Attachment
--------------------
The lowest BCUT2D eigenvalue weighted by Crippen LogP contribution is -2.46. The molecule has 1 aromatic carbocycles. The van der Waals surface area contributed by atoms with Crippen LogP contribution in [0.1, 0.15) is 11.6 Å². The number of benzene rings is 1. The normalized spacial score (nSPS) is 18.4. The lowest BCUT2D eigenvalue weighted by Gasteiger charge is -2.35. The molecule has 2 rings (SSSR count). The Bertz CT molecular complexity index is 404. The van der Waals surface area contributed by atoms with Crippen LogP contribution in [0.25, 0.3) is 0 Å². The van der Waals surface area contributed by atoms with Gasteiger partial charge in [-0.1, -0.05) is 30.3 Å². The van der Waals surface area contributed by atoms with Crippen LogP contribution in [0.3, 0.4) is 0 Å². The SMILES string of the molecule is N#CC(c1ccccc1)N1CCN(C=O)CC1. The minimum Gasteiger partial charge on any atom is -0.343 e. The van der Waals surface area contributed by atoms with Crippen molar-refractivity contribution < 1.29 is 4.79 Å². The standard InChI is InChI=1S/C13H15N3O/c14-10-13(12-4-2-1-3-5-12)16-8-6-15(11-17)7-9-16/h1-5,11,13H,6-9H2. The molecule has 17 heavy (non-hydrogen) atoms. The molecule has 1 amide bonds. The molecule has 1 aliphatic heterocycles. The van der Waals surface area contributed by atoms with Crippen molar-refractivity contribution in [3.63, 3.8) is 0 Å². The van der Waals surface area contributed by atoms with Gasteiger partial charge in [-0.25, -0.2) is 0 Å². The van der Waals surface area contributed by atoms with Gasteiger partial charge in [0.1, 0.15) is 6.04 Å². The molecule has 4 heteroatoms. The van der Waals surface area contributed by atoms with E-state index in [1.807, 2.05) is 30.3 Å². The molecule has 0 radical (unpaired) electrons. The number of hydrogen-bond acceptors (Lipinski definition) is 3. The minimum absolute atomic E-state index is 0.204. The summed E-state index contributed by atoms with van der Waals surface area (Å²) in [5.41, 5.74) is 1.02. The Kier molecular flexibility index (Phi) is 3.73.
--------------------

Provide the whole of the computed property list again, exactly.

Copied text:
The lowest BCUT2D eigenvalue weighted by Crippen LogP contribution is -2.46. The molecule has 1 aromatic carbocycles. The van der Waals surface area contributed by atoms with Crippen LogP contribution in [0.1, 0.15) is 11.6 Å². The number of benzene rings is 1. The normalized spacial score (nSPS) is 18.4. The lowest BCUT2D eigenvalue weighted by Gasteiger charge is -2.35. The molecule has 2 rings (SSSR count). The Bertz CT molecular complexity index is 404. The van der Waals surface area contributed by atoms with Crippen LogP contribution in [0.25, 0.3) is 0 Å². The van der Waals surface area contributed by atoms with Gasteiger partial charge in [-0.1, -0.05) is 30.3 Å². The van der Waals surface area contributed by atoms with Crippen LogP contribution in [0.3, 0.4) is 0 Å². The SMILES string of the molecule is N#CC(c1ccccc1)N1CCN(C=O)CC1. The minimum Gasteiger partial charge on any atom is -0.343 e. The van der Waals surface area contributed by atoms with Crippen molar-refractivity contribution < 1.29 is 4.79 Å². The standard InChI is InChI=1S/C13H15N3O/c14-10-13(12-4-2-1-3-5-12)16-8-6-15(11-17)7-9-16/h1-5,11,13H,6-9H2. The molecule has 17 heavy (non-hydrogen) atoms. The molecule has 1 amide bonds. The molecule has 1 aliphatic heterocycles. The van der Waals surface area contributed by atoms with Crippen molar-refractivity contribution in [3.63, 3.8) is 0 Å². The van der Waals surface area contributed by atoms with Gasteiger partial charge in [-0.25, -0.2) is 0 Å². The van der Waals surface area contributed by atoms with Gasteiger partial charge in [0.1, 0.15) is 6.04 Å². The molecule has 4 heteroatoms. The van der Waals surface area contributed by atoms with E-state index in [1.807, 2.05) is 30.3 Å². The molecule has 0 radical (unpaired) electrons. The number of hydrogen-bond acceptors (Lipinski definition) is 3. The minimum absolute atomic E-state index is 0.204. The summed E-state index contributed by atoms with van der Waals surface area (Å²) in [5.41, 5.74) is 1.02. The Kier molecular flexibility index (Phi) is 3.73.